Belghoria police arrested local goon Raju Shau in Dakshineswar early on Friday. A pipegun and four rounds of ammunition were recovered from him. Police said Raju was extorting money from businessmen along the BT Road stretch.

Power tariff hike

Power minister Mrinal Banerjee on Friday said he would consult legal experts on whether the government, which gave the licence to CESC, could restrain the private power utility from charging increased power rates until the Supreme Court gave its verdict on the matter. Replying to a question in the Assembly, Banerjee said preliminary consultations with experts indicated that the government could not stop the CESC from charging increased tariff after the recent high court verdict.

Banerjee also informed the House that the government will soon decide on whether to move the Supreme Court or not. The State Electricity Regulatory Commission had already appealed to the apex court against the high court ruling, he added.


Calcutta, June 14: 
Justice Bhaskar Bhattacharya, of Calcutta High Court, passed an order on Friday that will help the civic authorities force stall-owners of Calcutta Municipal Corporation (CMC) markets to clear their dues. According to officials, the CMC is expected to earn crores if the dues are realised from stall-owners of the 23 markets.

In the order, the court has empowered the civic authorities to disconnect the water and power connections of the defaulting stalls. It has also equipped the civic authorities with powers to close down shops, if payments are not made on time.

Friday’s order had contradicted an earlier judgment, which said the civic authorities had no power to close any shop, even if the owner did not pay the rent on time.

The court order came on the basis of a petition filed by Karco, a popular restaurant in S.S. Hogg Market, challenging a decision of the civic authorities to disconnect the electricity and water connections of the eatery for not paying rent on time. The CMC had also threatened to close down the restaurant.

Counsel for the restaurant argued that the civic authorities had no right to claim rent after three years. “The CMC law does not provide the authorities the right to claim dues, pending for more than three years,” he said.

CMC counsel Aloke Ghosh, however, submitted that the Corporation had every right to disconnect the water and electricity connections, if the stall-owners do not clear the arrears.

Citing Rule 573 of the CMC Act, Ghosh claimed that the Corporation had the right to close down establishments, if payments were not made on time. He informed the court that the petitioner (Karco) had not paid rent for the past 15 years, and the arrears ran into lakhs.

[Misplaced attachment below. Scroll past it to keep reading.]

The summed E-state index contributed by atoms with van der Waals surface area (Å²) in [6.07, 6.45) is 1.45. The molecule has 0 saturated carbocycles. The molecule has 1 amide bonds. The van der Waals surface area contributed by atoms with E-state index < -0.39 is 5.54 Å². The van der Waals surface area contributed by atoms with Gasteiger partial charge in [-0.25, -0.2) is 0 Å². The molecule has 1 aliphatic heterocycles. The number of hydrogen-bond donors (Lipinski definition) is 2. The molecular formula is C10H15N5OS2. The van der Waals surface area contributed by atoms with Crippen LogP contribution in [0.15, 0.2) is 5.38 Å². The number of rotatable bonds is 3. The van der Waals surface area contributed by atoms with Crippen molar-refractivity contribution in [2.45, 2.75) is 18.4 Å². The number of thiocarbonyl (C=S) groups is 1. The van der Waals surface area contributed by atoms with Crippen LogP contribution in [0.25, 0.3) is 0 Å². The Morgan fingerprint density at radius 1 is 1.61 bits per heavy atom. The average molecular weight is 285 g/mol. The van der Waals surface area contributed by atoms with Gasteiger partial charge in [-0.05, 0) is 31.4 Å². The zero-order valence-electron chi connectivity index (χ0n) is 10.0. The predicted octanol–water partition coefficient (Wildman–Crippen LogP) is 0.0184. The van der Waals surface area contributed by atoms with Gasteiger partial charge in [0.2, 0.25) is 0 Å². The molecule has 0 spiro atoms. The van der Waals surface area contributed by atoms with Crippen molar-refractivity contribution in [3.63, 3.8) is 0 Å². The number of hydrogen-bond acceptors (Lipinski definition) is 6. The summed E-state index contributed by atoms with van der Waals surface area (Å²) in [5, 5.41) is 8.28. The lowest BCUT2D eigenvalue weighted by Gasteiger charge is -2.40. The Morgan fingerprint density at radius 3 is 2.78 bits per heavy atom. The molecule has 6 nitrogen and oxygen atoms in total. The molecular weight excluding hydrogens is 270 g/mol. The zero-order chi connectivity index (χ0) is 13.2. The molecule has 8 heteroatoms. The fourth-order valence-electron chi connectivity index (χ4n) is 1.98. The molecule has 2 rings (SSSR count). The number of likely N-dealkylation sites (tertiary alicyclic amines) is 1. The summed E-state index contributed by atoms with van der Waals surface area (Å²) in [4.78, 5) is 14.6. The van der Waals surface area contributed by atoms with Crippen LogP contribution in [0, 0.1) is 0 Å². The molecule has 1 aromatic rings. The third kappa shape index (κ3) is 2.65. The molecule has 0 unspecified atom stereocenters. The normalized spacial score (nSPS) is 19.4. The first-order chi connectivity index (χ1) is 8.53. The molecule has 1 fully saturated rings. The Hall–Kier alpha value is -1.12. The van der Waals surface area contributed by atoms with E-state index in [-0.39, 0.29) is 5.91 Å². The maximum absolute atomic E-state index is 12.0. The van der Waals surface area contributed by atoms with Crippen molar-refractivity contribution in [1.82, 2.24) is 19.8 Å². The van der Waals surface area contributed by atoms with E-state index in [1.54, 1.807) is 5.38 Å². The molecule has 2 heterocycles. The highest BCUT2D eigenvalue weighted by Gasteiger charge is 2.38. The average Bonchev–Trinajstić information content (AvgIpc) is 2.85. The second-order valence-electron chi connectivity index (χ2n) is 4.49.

“My client had time and again asked the petitioner to pay the arrears but the owner simply refused to acknowledge our reminders,” the CMC counsel alleged. He said his client had no option but to disconnect the electricity of the eatery.

Sources said Friday’s court order has given special impetus to the Trinamul Congress-led civic board. When contacted on Friday, mayor-in-council, water, Rajib Deb, said the judgment will help the civic authorities mop up revenue worth crores.

According to a CMC spokesperson, 80 per cent of stall-owners of the 23 civic markets do not pay rent on time. “This time, the civic authorities have decided to take action against the defaulters,” he said.


Calcutta, June 14: 
Four criminals were arrested during a robbery on Mahatma Gandhi Road, in the Burrabazar area, late on Thursday. Two others, however, gave the police the slip and escaped with the loot.

Police sources said the criminals had raided a private firm and were escaping with the cash, when four of them, including gangleader Wasim Khan, were caught. With Khan’s arrest, Burrabazar police claimed to have solved nearly half-a-dozen cases of dacoity in the past three months. “We had been on Khan’s trail for a long time and he was eluding us each time,” they said.

On Thursday, Khan, with six of his associates, all armed with revolvers and sharp weapons, had gathered around 8 pm in Burrabazar, intending to commit a dacoity. Most offices were closing for the day. The criminals stopped in front of 210A, Mahatma Gandhi Road. Khan and Mohammad Munna went inside, while the others stood guard outside.

“We have reason to believe that the criminals were tipped off that the firm had come into a lot of cash of late,’’ the police said. Seeing the criminals with revolvers raised, the employees were stunned and failed to put up a resistance.

Munna asked for the keys to the locker and took out the cash. Only when the criminals came out of the office did the employees begin to shout for help.

The criminals panicked and started fleeing through the busy Burrabazar lanes. One of them, Sarafat Malik, slipped and was caught by the employees.

Four policemen, on patrol in the area, noticed the others scampering through the bylanes and chased them. While two of the criminals escaped with the cash, four of them were caught.